Pakistan seeks ‘guarantees’ on J&K for better ties
The thaw comes after a considerable deterioration in ties that followed New Delhi’s decision to do away with the special status granted to J&K under Article 370.
Constitutional guarantees on not changing the demography of Jammu & Kashmir would go a long way in creating an “enabling environment”, Pakistan has conveyed to India, highly placed government officials told News Agency.
The thaw in the India-Pakistan relationship that started with the restoration of the 2003 ceasefire along the Line of Control (LoC) in February, through a statement by the Director Generals of Military Operations, has led to a series of moves, including Pakistan on Wednesday signalling a limited resumption of trade through the import of cotton and sugar before back-tracking on Thursday.
The thaw comes after a considerable deterioration in ties that followed New Delhi’s decision to do away with the special status granted to J&K under Article 370. In August 2019, the Centre simultaneously did away with 35A, a special provision that disallowed outsiders from buying land and property, and also divided the state into two Union territories.
“We have pointed to Article 371 which provides special protection to several states in the North-east,” said a senior Pakistani official familiar with the back channel talks, who did not want to be identified. Talks are purportedly on between the National Security Advisers of India and Pakistan, though Moeed Yusuf, special representative to Khan on security, has denied the talks.
Indian officials in the ministries of home and external affairs, when contacted, said they were not aware of the back-channel dialogue or if there was even such a dialogue.
One official, however, pointed out that the summer months are crucial, and they are looking to see if the ceasefire holds and the infiltration numbers come down. The U-turn on resuming limited trade, though, was indicative of the slippery road ahead.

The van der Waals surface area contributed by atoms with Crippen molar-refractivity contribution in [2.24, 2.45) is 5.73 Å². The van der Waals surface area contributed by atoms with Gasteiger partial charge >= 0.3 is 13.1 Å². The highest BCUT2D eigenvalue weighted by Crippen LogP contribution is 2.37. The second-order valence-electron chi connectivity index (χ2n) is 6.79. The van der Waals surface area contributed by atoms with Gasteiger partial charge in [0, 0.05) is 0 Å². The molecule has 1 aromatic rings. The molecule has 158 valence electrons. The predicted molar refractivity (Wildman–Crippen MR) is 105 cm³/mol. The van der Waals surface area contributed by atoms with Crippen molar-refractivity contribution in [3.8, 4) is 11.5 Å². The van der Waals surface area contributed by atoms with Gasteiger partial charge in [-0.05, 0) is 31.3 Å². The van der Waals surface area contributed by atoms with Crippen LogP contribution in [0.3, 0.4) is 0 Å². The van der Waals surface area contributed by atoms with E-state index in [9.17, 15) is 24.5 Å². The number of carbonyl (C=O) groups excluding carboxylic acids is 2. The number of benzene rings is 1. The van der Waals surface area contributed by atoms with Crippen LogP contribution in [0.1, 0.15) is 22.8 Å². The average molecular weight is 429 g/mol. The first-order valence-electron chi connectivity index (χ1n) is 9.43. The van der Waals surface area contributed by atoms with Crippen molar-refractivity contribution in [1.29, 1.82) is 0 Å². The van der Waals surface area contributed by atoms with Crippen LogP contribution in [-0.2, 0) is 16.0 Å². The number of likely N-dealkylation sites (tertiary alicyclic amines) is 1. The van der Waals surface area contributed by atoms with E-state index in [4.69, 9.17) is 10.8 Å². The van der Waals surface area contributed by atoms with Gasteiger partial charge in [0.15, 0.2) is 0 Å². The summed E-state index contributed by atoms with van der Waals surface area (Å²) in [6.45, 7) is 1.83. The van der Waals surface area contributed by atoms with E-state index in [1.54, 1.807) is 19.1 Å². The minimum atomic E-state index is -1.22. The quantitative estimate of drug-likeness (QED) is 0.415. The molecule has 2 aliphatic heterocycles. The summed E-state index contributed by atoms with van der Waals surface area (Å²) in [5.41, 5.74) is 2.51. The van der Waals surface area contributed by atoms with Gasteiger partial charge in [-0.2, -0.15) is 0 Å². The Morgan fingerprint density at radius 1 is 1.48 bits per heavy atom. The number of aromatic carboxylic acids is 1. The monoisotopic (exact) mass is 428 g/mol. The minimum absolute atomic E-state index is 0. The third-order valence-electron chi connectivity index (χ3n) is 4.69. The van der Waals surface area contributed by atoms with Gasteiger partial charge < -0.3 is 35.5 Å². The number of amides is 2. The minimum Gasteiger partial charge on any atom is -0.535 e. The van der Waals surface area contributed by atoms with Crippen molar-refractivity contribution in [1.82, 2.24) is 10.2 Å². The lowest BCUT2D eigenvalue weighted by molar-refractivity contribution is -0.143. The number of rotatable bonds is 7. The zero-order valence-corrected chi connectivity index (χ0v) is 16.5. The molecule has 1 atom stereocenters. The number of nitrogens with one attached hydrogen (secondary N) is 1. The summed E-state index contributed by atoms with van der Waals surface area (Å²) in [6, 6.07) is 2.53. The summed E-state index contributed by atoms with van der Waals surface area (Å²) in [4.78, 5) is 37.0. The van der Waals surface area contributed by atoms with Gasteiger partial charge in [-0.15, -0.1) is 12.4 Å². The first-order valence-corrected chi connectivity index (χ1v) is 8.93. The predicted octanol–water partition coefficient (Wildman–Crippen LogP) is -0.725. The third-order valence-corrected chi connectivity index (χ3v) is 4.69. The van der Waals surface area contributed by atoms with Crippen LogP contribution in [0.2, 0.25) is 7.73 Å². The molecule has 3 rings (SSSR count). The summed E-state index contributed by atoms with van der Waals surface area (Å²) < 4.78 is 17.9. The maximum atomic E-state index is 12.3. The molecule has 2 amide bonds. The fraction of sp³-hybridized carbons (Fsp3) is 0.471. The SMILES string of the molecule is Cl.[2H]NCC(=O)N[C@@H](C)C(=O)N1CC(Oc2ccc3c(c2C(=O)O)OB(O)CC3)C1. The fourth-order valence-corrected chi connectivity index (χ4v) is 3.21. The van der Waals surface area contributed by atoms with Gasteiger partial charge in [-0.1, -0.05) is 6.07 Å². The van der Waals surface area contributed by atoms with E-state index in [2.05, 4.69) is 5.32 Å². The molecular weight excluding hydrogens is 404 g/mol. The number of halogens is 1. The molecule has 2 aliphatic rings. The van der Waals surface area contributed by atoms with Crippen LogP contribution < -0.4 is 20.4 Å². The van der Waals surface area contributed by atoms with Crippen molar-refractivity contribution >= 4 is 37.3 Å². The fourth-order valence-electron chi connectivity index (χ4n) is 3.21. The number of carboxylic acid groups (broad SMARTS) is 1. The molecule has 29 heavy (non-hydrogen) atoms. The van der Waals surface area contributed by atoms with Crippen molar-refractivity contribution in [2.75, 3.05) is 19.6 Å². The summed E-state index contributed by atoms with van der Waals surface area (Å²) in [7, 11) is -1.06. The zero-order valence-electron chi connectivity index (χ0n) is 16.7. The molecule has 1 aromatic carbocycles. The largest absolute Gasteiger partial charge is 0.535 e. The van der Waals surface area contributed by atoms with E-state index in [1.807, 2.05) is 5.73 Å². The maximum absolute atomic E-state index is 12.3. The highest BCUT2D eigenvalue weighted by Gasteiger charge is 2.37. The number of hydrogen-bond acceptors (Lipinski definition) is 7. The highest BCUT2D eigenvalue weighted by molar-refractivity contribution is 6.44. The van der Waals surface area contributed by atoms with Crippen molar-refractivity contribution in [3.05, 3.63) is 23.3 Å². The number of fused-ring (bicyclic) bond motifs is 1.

For any forward movement, that could take the shape of a dialogue, India will be looking at the “terror index”, to gauge Pakistan’s sincerity in normalising ties and moving from military defence to economic security, as articulated by Pakistan’s army chief, General Qamar Javed Bajwa.
Another Pakistani official, while reiterating that the application of Article 371 to Jammu & Kashmir would “go a long way” in creating an enabling environment, said, “If the North-east can have constitutional guarantees, why not J&K? We have a domestic audience to take care of as well.”
In his letter to Modi, Khan said that durable peace and stability was contingent on resolving all issues between the two countries, “in particular, the Jammu & Kashmir dispute.”
Most of the provisions under Article 371 — meant to protect tribal communities and cultures in the North-east — enable de-centralised governance with a degree of administrative autonomy. Importantly, the provisions restrict land transfer to those defined as outsiders to the state concerned. They primarily affect Mizoram, Nagaland and parts of Manipur, Assam and Meghalaya. As one official quoted above pointed out, “Under Article 371, the Constitution provides special provisions for the hill states with domicile rights, similar to what Jammu & Kashmir had under Article 35A.”
In August 2019, when J&K’s special status was nullified, home minister Amit Shah had assured Parliament that no changes were planned vis a vis the North-east under Article 371.